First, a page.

‘Ottawa’ Canadian Natural Resources Ltd Loss Narrows on Lower Costs, Says Horizon Project on Track for November
CALGARY — Canadian Natural Resources Ltd. is three months away from pumping oil at a major oilsands expansion, but company executives said Thursday that crude prices need to stabilize before it sanctions similar sized-projects in the future.
CNRL, which produces more oil and gas than any other company in Canada, announced during a Thursday earnings call that it would begin pumping oil in November from a new phase of its Horizon oilsands plant, an expansion project that has been under construction since before oil prices began their slide in 2014.
The West Texas Intermediate benchmark oil price dipped below US$40 per barrel this week, which reversed a price rally to over US$50 per barrel between April and July of this year.
Before CNRL sanctions another major, multi-year project such as Horizon, “we’d want to see more stability,” CNRL president Steve Laut said in an interview.
In the meantime, Laut said the company could grow its production with smaller steam-based oilsands projects and lower-cost, conventional oil and gas projects when prices permit.
CNRL posted a net loss of $339 million in the second quarter, which is slightly smaller than the $405 million net loss it reported during the same period last year.
Analysts shrugged off as short-term “noise” a series of recent events, including the wildfires around Fort McMurray, Alta. and a flood that shut down the Pine River gas plant in B.C., that affected the company’s operations and production.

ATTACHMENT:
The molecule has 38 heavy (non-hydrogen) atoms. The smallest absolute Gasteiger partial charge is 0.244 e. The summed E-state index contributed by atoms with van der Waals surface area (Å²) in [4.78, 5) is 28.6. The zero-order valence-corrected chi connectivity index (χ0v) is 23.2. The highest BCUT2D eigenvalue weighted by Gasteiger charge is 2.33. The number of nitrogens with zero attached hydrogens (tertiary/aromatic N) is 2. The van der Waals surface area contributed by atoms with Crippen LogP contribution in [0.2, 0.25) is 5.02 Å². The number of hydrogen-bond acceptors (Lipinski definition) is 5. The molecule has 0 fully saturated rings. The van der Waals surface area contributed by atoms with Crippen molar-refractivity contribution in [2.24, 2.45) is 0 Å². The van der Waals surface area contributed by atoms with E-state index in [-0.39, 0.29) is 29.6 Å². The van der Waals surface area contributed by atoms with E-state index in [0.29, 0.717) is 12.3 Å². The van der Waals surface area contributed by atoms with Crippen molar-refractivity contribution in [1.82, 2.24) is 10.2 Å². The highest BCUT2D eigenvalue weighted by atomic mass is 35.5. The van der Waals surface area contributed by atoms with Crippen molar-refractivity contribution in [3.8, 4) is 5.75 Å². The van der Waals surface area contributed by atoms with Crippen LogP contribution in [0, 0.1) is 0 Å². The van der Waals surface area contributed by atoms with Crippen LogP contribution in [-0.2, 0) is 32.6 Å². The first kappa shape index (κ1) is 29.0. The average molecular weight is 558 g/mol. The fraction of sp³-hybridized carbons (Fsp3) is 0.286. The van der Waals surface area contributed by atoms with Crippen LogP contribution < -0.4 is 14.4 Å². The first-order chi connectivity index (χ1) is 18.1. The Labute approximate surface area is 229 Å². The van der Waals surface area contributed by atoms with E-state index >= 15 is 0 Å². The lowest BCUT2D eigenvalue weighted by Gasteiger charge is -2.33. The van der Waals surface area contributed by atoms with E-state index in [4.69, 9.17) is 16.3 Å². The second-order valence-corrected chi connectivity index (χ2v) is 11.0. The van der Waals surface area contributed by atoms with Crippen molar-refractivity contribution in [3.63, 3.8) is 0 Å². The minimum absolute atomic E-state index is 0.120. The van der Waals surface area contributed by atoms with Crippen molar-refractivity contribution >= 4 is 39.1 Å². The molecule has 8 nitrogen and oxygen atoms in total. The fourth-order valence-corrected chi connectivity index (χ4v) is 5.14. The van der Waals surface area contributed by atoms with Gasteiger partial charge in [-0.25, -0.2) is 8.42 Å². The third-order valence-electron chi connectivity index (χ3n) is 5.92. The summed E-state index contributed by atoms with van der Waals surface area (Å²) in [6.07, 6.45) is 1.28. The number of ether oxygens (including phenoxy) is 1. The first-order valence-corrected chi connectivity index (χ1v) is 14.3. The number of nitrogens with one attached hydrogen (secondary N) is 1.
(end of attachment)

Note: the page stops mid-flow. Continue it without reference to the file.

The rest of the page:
Spectra Energy owns the gas plant, but its outage has forced CNRL to shut in 176 million cubic feet of daily natural gas production in the area.
Laut said the company is working to bring 50 million cubic feet back online by next week, with the rest of the volume resuming in September and then December.
“That stuff is temporary. That stuff goes away,” Edward Jones senior analyst Lanny Pendill said. “Where they beat (analysts’ expectations) on the earnings side was on costs.”
The company shaved another $430 million out of its operating costs in the first half of 2016, after trimming $950 million in 2015.
“It’s a never-ending process,” Laut said of cost-cutting. He also said that 50 to 60 per cent of CNRL’s savings were structural, meaning those savings won’t be lost if oil prices rise and oilfield activity levels begin to recover.
“We recommend investors look through what we view to be the negligible impact of shut-in gas production, and continue to focus on the step change in free cash flow that is expected to occur later this year as Horizon Phase 2B comes online,” Raymond James analyst Chris Cox said in a research note.